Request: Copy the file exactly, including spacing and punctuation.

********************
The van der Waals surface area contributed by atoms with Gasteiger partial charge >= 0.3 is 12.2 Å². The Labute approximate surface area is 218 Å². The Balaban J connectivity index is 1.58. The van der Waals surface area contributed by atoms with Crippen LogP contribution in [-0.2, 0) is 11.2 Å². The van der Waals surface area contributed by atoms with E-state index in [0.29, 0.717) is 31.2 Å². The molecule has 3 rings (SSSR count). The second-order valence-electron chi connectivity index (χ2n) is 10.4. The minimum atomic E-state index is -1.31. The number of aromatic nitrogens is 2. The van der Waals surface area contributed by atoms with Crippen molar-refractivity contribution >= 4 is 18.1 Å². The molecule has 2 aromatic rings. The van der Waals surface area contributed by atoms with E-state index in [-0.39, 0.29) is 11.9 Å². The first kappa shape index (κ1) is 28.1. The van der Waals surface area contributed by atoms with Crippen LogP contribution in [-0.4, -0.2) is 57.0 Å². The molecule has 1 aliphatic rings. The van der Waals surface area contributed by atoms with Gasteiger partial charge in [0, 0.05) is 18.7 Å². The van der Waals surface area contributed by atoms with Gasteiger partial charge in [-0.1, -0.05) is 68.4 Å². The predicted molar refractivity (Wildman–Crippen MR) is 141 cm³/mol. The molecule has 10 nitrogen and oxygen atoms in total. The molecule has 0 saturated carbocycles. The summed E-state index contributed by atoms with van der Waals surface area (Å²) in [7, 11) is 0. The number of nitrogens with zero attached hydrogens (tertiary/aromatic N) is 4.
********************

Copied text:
The van der Waals surface area contributed by atoms with Gasteiger partial charge >= 0.3 is 12.2 Å². The Labute approximate surface area is 218 Å². The Balaban J connectivity index is 1.58. The van der Waals surface area contributed by atoms with Crippen LogP contribution in [-0.2, 0) is 11.2 Å². The van der Waals surface area contributed by atoms with E-state index in [0.29, 0.717) is 31.2 Å². The molecule has 3 rings (SSSR count). The second-order valence-electron chi connectivity index (χ2n) is 10.4. The minimum atomic E-state index is -1.31. The number of aromatic nitrogens is 2. The van der Waals surface area contributed by atoms with Crippen molar-refractivity contribution >= 4 is 18.1 Å². The molecule has 2 aromatic rings. The van der Waals surface area contributed by atoms with E-state index in [-0.39, 0.29) is 11.9 Å². The first kappa shape index (κ1) is 28.1. The van der Waals surface area contributed by atoms with Crippen LogP contribution in [-0.4, -0.2) is 57.0 Å². The molecule has 1 aliphatic rings. The van der Waals surface area contributed by atoms with Gasteiger partial charge in [0, 0.05) is 18.7 Å². The van der Waals surface area contributed by atoms with Gasteiger partial charge in [-0.1, -0.05) is 68.4 Å². The predicted molar refractivity (Wildman–Crippen MR) is 141 cm³/mol. The molecule has 10 nitrogen and oxygen atoms in total. The molecule has 0 saturated carbocycles. The summed E-state index contributed by atoms with van der Waals surface area (Å²) in [7, 11) is 0. The number of nitrogens with zero attached hydrogens (tertiary/aromatic N) is 4.